Monday, June 13, 2011

Nutrient Intake and Substrate Oxidation part 2

Nutrient Oxidation and Nutrient Balance Results in Hill et al. "Nutrient balance in humans: effects of diet composition", AJCN, 1991, vol. 54, pp. 10-17.

The experiment provides convincing evidence that oxidation of substrates varies with intake. Fig. 2* can also be used to verify roughly (by printing out the graph, estimating the nutrient oxidation of each bar using the scale and adding them up) that the total nutrient oxidation does not differ significantly between diets and between diet and baseline.

Nutrient Intake and Substrate Oxidation

or some comments on Hill et al. "Nutrient balance in humans: effects of diet composition", AJCN, 1991, vol. 54, pp. 10-17.

Recently the study above was analysed and presented (on Primal Wisdom blog q.v.) as support for arguments that:
  1. the body does not manage 'energy balance', it manages substrate stores and
  2. high fat diets may not be good for weight loss because they may make it too easy to (paraphrasing the end of the blog post) consume more fat than your body burns daily, (so that) you will increase your body fat day by day.

Now, point no. 1 is both complicated and simple. It is complicated in that it seems clear from much emerging evidence about hormones such as leptin and ghrelin and brain functions that the brain and the body does have extremely complicated mechanisms for controlling 'energy balance' (see Whole Health Source for many articles and discussions on this topic). It may do this by either controlling input e.g. by modulating appetite or by controlling output e.g. by modulating metabolic rate, activity levels (inclination to be more or less active) or waste heat production. It is simple only in the fact that there are indeed three basic macronutrient categories which correspond roughly to 'strucutural' (i.e. protein), 'limited storage' (i.e. glycogen (carbohydrate) and 'unlimited storage' (i.e. adipose (fat)). It is within this very limited perspective that this particular paper explores the issue which amounts to peering at metabolism through a keyhole. This paper succeeds in showing that nutrient intake is an independent factor influencing substrate oxidation so that body/brain control of 'energy balance' has to work within the constraints of the hormonal responses to nutrient intake but it doesn't prove that it trumps all other influences.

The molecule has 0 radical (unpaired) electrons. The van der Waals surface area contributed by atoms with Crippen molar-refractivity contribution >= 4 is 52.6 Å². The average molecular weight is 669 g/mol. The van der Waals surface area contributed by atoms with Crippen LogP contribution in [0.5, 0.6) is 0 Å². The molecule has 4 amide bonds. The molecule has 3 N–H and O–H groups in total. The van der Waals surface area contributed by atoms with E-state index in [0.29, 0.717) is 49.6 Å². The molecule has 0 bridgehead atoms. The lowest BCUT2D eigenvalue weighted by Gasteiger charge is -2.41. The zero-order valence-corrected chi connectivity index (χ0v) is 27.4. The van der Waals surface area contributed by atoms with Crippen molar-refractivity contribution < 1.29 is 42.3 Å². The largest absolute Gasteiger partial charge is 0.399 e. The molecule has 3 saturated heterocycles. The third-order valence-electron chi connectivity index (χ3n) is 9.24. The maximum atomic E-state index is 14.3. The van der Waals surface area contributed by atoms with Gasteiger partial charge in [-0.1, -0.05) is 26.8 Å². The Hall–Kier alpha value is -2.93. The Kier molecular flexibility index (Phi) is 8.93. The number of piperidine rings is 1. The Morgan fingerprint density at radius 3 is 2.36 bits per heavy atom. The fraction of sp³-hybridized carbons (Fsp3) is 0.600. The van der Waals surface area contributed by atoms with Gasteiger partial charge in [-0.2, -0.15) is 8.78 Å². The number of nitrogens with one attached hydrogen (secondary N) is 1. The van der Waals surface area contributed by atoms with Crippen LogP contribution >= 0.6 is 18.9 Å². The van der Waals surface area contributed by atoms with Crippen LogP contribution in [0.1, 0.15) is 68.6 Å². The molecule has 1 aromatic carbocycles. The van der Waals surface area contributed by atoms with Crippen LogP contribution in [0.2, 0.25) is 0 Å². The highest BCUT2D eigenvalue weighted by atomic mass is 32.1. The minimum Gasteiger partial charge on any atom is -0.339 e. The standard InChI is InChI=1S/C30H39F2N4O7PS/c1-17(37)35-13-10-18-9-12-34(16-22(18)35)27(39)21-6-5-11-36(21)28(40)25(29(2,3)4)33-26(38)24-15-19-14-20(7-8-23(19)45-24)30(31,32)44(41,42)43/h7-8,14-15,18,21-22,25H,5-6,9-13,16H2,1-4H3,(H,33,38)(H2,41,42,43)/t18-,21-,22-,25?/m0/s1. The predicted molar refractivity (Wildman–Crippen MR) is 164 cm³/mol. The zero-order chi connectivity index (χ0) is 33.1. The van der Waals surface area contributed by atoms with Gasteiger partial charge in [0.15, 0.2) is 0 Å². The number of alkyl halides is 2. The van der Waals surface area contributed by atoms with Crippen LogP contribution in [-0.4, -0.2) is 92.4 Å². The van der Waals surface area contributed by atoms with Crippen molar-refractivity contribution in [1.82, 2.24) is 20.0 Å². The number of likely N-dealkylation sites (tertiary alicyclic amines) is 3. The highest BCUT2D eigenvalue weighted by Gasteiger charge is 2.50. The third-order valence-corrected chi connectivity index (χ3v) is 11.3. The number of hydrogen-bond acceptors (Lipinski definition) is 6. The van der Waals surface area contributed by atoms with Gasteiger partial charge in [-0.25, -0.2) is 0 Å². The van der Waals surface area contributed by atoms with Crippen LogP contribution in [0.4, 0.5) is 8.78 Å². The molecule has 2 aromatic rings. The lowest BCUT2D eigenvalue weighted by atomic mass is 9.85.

The second point of the blog article is that high fat diets may be an impediment to fat loss because if you eat high fat it is too easy to store any fat you accidentally overeat. I do not want to imply that the blog article is stating that high fat diets will inevitably cause weight gain or impede fat loss, but it comes very close to claiming this:
You might be able to achieve this on a low carbohydrate diet, and you might not. If eating a low carb diet allows you to eat less fat than you burn daily, you will lose fat, and if it doesn’t you will not. On the other hand, regardless of theoretical "energy" intake, if eating a low carbohydrate diet results in your consuming more fat than your body burns daily, you will increase your body fat day by day.
So let's look at the study, what it set out to do, how it did it and what the results were.